FacultyFaculty/Author Profile

Joann S. Lublin

The Wall Street Journal
Management News Editor
New York, NY, USA


Joann Lublin is management news editor for The Wall Street Journal.  She works with reporters in the Journal's domestic and foreign bureaus, conceptualizing and organizing coverage of management and workplace issues.  She has written extensively about such issues as corporate governance, executive compensation, recruiting and succession and continues to write her own management stories, predominantly for the Journal's page one and the front page of the Marketplace section.

          Ms. Lublin also helps to write and is contributing editor of the Journal's annual special section on executive pay.  She previously oversaw the Career Journal pages appearing every Tuesday and was responsible for coverage of career issues.

          In July 1971, Ms. Lublin joined the Journal as a reporter in San Francisco and transferred to Chicago in September 1973.  She moved to the Washington bureau in April 1979 where she covered labor issues, housing and urban affairs and other beats.  After moving to the Journal's London bureau as news editor in January 1987, she became deputy bureau chief in 1988. 

She transferred to the New York bureau in August 1990 as a senior special writer covering management.  In August 1992, she was named deputy management editor and helped direct the Journal's management coverage.  In July 1993, she launched the Journal's column "Managing Your Career."  From August 1992 through November 1995, she also helped edit enterprise articles and oversaw small-business coverage. 

          In September 1998, Ms. Lublin helped initiate the Journal's Your Career Matters page, later renamed Career Journal.  She resumed writing the "Managing Your Career" column in April 2000 and became career news editor in July 2000.  She assumed her current responsibilities in December 2002.

          In 2007, she was a finalist for a Loeb Award, the highest honor in business journalism. In 2003, Ms. Lublin was a member of a team of Journal reporters awarded the 2003 Pulitzer Prize in explanatory reporting for a series of stories that exposed corporate scandals, elucidated them and brought them to life in compelling narratives.   She was a member of another Journal team that in 2003 shared a Society of American Business Editors and Writers award for their "What's Wrong" series.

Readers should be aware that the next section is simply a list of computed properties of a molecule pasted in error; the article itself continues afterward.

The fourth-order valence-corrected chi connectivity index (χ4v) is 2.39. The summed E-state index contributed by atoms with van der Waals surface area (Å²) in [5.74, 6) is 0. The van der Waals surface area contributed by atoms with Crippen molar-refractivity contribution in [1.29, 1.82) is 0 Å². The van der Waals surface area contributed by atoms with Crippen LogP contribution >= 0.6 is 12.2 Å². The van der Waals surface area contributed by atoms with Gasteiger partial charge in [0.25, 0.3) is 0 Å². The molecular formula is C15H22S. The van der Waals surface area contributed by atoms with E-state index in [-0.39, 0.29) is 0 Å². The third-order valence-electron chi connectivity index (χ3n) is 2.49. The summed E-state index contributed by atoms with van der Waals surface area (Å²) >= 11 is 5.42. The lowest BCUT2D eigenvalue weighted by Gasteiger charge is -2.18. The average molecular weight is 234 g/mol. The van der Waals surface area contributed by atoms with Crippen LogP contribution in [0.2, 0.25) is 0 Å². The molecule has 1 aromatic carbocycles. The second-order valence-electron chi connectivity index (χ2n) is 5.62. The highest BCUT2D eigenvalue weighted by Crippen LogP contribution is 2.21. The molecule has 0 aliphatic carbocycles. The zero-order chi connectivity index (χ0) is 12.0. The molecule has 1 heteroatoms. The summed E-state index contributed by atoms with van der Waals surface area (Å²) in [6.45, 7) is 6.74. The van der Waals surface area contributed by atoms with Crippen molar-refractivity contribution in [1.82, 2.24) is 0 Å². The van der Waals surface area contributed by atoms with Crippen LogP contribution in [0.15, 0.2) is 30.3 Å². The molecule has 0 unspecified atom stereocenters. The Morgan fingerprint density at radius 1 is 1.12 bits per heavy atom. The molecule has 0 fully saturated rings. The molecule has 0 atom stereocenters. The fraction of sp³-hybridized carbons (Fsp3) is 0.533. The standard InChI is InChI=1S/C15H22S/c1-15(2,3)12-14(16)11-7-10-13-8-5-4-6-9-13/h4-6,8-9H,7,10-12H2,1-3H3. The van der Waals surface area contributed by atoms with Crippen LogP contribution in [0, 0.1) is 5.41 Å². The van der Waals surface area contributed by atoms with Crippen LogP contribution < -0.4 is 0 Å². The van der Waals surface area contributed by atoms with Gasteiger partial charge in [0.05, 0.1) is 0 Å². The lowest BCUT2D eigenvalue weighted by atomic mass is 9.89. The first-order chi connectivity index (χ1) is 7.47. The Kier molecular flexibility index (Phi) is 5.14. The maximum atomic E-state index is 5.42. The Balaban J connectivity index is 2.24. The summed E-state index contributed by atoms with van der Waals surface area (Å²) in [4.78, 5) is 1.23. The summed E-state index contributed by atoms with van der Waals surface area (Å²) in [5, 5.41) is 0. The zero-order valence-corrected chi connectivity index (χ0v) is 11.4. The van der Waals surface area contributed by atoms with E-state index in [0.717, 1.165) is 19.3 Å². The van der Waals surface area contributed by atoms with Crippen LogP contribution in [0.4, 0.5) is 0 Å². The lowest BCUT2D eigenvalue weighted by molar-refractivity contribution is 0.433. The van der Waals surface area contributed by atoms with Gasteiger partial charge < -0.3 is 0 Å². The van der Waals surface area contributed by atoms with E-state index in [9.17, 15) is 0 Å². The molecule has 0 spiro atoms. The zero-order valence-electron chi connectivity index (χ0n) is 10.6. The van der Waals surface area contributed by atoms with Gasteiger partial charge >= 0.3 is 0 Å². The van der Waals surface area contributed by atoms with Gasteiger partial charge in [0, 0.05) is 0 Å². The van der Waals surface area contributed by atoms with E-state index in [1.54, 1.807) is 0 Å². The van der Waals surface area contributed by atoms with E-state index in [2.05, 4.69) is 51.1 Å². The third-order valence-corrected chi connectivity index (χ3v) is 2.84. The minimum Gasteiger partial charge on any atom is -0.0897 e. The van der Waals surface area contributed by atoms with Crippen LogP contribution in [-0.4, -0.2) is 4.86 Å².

In 2002, she was honored with a Newswomen's Club of New York Front Page Award in the general business category for her front-page story, "Uneasy Money - What's Wrong? Deadbeat CEOs Plague Firms As Economy and Markets Roil."  Earlier that year she had received the PRO Award from the International Association of Corporate and Professional Recruitment in recognition of her distinguished career as a career journalist and her consistent and significant contribution to the understanding of human-resources issues through her reporting on management issues. 

          The San Francisco Press Club and the National Society for Medical Research have also honored her.  In 1979, she received a distinguished contribution award in the American Psychological Foundation's National Media Awards Program. 

          Ms. Lublin frequently appears at conferences about corporate governance and executive pay.  In June 2005, she was a keynote speaker at the Fiduciary College hosted by Stanford University Law School. She also keynoted an October 2004 symposium at the University of Colorado on business ethics.  She has written free-lance articles for the Columbia Journalism Review, Ms. magazine, Juris Doctor, Family Health, Seventeen and California Living.  She is a member of the Society of Professional Journalists. 

          A native of Dayton, Ohio, Ms. Lublin earned a bachelor's degree in journalism, with honors, from Northwestern University in Evanston, Ill.  She received a master's degree in communications from Stanford University. 

          Ms. Lublin and her husband, Michael Pollock, a special writer at Dow Jones Newswires, have a grown son, Daniel, and a grown daughter, Abra.

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